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Mayor issues statement on downtown broadband

During a meeting Tuesday, the Selma City Council discussed downtown wireless internet service, which council members largely criticized for continually disconnecting users and, in general, not functioning properly.

Council members state that representatives from Black Belt Technologies, the company responsible for installing the service, might be called to explain the issues at a future meeting.

Following a report of that meeting in The Selma Times-Journal, Selma Mayor Darrio Melton released a statement asserting that the service is working “by design” and slamming the council  for standing in the way of his “progressive broadband initiative.”

According to Melton’s statement, the downtown wireless network only has a bandwidth of 10 megabytes per second.

Further, the downtown service has an activity timer set to one hour in order to limit the amount of time people can spend on the network.

“It was designed for tourism and not businesses,” Melton said in the statement. “Most tourists are not constantly sitting on the network.”

Melton noted that the downtown wireless network has a business option that will allow for longer time online.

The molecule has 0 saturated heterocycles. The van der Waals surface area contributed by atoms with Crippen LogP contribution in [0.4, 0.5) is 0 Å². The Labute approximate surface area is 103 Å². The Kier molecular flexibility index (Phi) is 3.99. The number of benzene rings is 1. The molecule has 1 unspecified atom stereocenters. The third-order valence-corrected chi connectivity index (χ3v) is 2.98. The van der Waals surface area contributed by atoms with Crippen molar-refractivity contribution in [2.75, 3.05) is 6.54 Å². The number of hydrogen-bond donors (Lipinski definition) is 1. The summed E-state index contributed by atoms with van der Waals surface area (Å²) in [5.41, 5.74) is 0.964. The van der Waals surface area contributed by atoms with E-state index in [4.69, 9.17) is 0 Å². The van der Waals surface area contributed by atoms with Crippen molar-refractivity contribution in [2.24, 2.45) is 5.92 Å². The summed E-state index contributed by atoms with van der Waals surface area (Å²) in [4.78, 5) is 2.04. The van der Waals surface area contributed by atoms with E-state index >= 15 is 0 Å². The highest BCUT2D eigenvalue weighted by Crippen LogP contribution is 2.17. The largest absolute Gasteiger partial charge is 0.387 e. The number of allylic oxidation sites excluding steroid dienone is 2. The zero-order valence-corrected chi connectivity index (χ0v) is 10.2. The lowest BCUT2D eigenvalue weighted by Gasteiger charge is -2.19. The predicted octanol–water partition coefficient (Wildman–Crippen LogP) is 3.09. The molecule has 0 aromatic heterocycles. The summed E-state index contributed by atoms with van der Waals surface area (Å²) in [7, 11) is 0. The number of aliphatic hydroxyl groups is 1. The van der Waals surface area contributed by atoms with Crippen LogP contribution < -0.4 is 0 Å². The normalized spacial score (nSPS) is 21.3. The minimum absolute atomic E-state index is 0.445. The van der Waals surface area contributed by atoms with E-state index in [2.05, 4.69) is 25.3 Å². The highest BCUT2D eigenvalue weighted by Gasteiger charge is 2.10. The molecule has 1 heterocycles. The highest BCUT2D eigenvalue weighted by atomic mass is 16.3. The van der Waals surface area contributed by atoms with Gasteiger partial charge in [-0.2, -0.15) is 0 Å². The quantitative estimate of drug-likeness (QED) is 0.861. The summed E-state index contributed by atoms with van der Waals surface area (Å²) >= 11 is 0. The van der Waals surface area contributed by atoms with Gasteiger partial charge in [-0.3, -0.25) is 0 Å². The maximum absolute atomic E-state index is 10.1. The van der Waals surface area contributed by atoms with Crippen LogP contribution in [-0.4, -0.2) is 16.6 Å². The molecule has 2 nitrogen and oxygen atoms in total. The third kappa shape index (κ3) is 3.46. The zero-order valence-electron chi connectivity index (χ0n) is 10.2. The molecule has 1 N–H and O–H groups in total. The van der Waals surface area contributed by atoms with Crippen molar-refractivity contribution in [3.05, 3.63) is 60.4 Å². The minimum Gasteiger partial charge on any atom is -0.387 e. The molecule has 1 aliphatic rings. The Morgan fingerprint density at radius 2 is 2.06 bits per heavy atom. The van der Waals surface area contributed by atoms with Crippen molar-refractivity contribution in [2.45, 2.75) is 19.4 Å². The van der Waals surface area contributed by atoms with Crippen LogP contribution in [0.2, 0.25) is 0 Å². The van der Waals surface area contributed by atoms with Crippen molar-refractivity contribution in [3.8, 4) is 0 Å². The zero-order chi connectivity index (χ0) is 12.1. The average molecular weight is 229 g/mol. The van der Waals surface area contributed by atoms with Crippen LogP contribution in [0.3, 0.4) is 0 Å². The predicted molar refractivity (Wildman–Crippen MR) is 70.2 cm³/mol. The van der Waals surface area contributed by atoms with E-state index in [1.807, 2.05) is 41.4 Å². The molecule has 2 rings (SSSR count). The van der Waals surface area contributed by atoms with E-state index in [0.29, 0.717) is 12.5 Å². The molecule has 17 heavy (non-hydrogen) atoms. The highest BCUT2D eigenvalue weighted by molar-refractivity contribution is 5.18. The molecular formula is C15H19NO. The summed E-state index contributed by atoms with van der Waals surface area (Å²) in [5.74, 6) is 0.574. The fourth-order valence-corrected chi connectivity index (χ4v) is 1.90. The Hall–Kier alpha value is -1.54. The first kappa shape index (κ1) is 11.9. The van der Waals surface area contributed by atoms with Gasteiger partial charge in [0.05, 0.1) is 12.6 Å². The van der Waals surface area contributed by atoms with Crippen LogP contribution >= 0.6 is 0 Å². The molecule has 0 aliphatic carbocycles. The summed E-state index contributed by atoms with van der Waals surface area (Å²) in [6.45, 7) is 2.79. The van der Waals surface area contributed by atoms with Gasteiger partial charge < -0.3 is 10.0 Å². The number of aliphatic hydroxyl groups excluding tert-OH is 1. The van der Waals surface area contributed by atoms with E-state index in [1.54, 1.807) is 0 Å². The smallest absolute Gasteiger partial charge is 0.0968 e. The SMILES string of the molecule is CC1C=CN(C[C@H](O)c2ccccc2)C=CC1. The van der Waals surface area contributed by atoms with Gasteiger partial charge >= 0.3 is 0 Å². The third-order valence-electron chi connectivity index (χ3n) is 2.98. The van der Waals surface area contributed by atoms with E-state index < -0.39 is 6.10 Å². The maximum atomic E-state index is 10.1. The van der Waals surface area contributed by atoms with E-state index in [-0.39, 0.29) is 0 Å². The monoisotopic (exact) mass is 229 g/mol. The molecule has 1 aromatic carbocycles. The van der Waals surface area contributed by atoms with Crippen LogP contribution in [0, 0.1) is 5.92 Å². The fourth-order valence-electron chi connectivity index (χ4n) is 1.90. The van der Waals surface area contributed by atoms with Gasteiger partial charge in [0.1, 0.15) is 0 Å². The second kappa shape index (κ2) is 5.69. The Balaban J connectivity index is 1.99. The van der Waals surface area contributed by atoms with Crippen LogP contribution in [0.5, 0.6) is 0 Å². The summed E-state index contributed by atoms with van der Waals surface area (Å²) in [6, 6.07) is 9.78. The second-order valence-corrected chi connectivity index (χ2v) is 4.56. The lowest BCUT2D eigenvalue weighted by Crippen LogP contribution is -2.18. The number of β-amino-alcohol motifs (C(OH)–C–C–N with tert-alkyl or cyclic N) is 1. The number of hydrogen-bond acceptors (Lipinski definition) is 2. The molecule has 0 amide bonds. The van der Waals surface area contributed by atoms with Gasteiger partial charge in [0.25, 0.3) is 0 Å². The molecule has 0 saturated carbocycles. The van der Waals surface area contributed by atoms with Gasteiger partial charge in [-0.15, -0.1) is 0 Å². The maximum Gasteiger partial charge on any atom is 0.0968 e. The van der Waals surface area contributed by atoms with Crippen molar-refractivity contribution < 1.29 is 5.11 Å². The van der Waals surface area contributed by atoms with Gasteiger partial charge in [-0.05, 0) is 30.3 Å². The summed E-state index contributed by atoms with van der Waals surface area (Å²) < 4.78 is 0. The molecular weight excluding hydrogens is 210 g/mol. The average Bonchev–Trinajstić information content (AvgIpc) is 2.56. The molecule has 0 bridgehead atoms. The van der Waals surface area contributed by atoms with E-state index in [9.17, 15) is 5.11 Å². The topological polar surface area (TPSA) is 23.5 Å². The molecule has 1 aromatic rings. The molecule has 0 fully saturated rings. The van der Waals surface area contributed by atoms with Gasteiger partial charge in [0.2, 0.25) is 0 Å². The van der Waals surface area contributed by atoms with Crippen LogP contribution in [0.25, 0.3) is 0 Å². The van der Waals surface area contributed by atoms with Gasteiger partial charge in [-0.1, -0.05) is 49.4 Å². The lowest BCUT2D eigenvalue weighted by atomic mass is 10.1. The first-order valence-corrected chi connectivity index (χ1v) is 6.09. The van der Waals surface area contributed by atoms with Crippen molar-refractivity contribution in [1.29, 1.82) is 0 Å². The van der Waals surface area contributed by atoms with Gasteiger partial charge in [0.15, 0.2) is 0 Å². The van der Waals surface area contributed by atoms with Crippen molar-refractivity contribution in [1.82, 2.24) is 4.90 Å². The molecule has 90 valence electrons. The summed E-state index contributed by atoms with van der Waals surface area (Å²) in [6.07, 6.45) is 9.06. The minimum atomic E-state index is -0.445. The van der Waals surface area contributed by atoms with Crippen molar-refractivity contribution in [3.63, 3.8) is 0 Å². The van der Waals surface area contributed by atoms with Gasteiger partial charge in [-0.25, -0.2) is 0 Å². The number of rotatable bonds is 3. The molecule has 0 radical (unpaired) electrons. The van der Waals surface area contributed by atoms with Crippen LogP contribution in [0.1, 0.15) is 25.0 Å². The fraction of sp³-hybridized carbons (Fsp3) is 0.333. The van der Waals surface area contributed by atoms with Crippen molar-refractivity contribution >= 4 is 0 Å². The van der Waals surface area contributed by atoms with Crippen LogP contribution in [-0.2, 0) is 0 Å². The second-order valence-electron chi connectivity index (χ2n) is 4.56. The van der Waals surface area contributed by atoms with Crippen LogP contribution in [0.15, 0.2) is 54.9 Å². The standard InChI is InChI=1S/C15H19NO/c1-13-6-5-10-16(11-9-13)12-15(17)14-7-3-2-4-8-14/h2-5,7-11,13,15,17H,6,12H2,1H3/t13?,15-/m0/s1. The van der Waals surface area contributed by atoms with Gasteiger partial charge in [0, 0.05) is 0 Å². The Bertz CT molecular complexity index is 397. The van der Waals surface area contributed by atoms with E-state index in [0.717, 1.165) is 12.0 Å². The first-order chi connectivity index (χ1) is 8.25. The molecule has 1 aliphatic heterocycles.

Beyond simply explaining areas of confusion regarding downtown wireless service, Melton also took the council to task for having “consistently resisted and fought the progressive broadband initiative plan for the city.”

“They have not only fought with words, but they have done so by having no budget in place for the increase in internet service requirement,” Melton said in the statement. “Ten megabytes of bandwidth is not standard at homes anymore and additional bandwidth is required to provide adequate service.”

Further, Melton claimed in the statement that the internet service downtown has created a new source of funding for the city.

“The [mayor’s] office has actually created an additional revenue stream for the city, but the council will have to demonstrate political courage to capitalize from the potential this service can provide for businesses and city revenues,” Melton said in the statement. “The city welcomes a debate on the merits of the design. As mayor, I am confident in the plan we have laid out and the services that Black Belt Technologies [has] provided for the city broadband initiative.”